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Weekend Class Videos    American Versus International    Dance Terminologies


Introducing A Dance:
VIENNESE WALTZ


Viennese Waltz

The Viennese Waltz is a rotary dance where the dancers are constantly turning either toward the leader's right (natural) or toward the leader's left (reverse), interspersed with non-rotating change steps to switch between the direction of rotation.
A true Viennese waltz consists only of turns and change steps. Other moves such as the fleckerls, American-style figures and side sway or underarm turns are modern inventions.

History

The Viennese Waltz as we know it today is actually the original form of the Waltz! It is the oldest of all ballroom dances emerging in the second half of the 18th century influenced by German and Austrian dance styles.
The first record of a dance to 3/4 rhythm is a peasant dance of the Provence area of France in 1559, as a piece of folk music called the Volta, although the Volta has also been claimed to be an Italian folk dance at this time. The word "volta" means "the turn" in Italian. Thus, even in its earliest days, the dance appears to have involved the couple turning as they danced.
In 1754 the first music for the actual "Waltzen" appeared in Germany. Any connection between the Waltzen and the Volta remains obscure, except that the word "waltzen" in German also means "to revolve".
The Viennese Waltz was quite the scandalous dance style when it first emerged. Not only were ankles visible from the ladies but both men and women were in hold! However it later gained acceptance and even popularity among the upper class.
Nevertheless, the dance became very popular in Vienna, with large dance halls being opened to accommodate the craze: Zum Sperl in 1807, and the Apollo in 1808 (said to be able to accommodate 6,000 dancers). In 1812 the dance was introduced into England under the name of the German Waltz. It caused a great sensation.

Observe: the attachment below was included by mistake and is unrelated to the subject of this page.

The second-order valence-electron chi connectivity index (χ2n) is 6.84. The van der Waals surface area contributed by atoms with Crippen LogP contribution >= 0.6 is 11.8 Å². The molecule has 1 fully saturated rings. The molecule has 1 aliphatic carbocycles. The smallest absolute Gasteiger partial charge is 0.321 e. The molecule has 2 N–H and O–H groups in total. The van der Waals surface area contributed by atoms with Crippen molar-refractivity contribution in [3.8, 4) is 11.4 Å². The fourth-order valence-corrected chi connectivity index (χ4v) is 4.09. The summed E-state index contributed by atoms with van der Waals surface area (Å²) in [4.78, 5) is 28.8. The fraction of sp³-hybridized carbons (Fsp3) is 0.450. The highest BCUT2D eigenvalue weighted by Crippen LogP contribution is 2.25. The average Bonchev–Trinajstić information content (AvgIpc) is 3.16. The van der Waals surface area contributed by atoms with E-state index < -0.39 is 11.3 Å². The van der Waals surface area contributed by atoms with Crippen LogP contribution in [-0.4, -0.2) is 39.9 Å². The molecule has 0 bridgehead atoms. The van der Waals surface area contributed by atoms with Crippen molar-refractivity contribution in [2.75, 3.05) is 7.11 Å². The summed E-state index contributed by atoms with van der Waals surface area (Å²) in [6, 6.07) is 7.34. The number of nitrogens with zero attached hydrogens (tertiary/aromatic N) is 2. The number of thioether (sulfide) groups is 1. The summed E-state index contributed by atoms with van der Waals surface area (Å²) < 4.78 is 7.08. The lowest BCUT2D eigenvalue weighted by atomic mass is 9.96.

Through the 19th century, the dance stabilized, and was further popularised by the music of Johann Strauss.

Characteristics

The Viennese Waltz differs from the Waltz mainly in its speed. The Viennese Waltz has about 180 beats per minute (BPM) whereas the Waltz only have 90 BPM.
This dance style is danced at this up-tempo with a limited range of figures: Change Steps, Hesitations, Hovers, Passing Changes, Natural and Reverse Turns, Fleckerls, Pivots, and the Contrachecks.
One of the distinct hallmarks of the Viennese waltz is the combination of athleticism and grace it demands from its enthusiasts. This form of waltz keeps all the beauty and lyricism of the slower forms of the dance but adds in the physical challenge of perpetual spinning and impressive speed. Like its slower cousin, Viennese waltz, is danced with steps in sets of three and has both box and progressive forms of footwork. Because of the quickness of the music and the steps, strong technique is essential for dancers of Viennese waltz.
Another of Viennese waltz's hallmarks is its rotation. Couples fly across the floor rotating with a natural turn clockwise or a reverse turn counter-clockwise.
The variety of moves depends much on the style of Viennese waltz: the International version is danced in hold, which limits the types of moves that can be included, but the American Viennese waltz includes moves that do not require partners to remain in hold. Often, gracefully sweeping arm gestures are incorporated into the dance.

Musicality

The Viennese Waltz is a dance performed to music with three beats to the bar. This means that if a step is taken on each beat, then each bar starts with the opposite foot to that of the previous bar. This can be a source of great difficulty for the beginner, but when mastered gives the dance a delightful romantic lilt.
Danced in 3/4 timing (1 2 3), the Viennese waltz is the fastest version of the waltz, with International Viennese waltz falling between 56-58 MPM (168-174 BPM) and American Viennese waltz falling at 54 MPM (162 BPM).
Many of the traditional waltzes that are still popular are Viennese waltzes, such as waltz giant Johann Strauss's "An der schönen blauen Donau," known in English as "The Blue Danube."


CARnHAL, Viennese Waltz.


CARnHAL, Viennese Waltz.


CARnHAL, Viennese Waltz.




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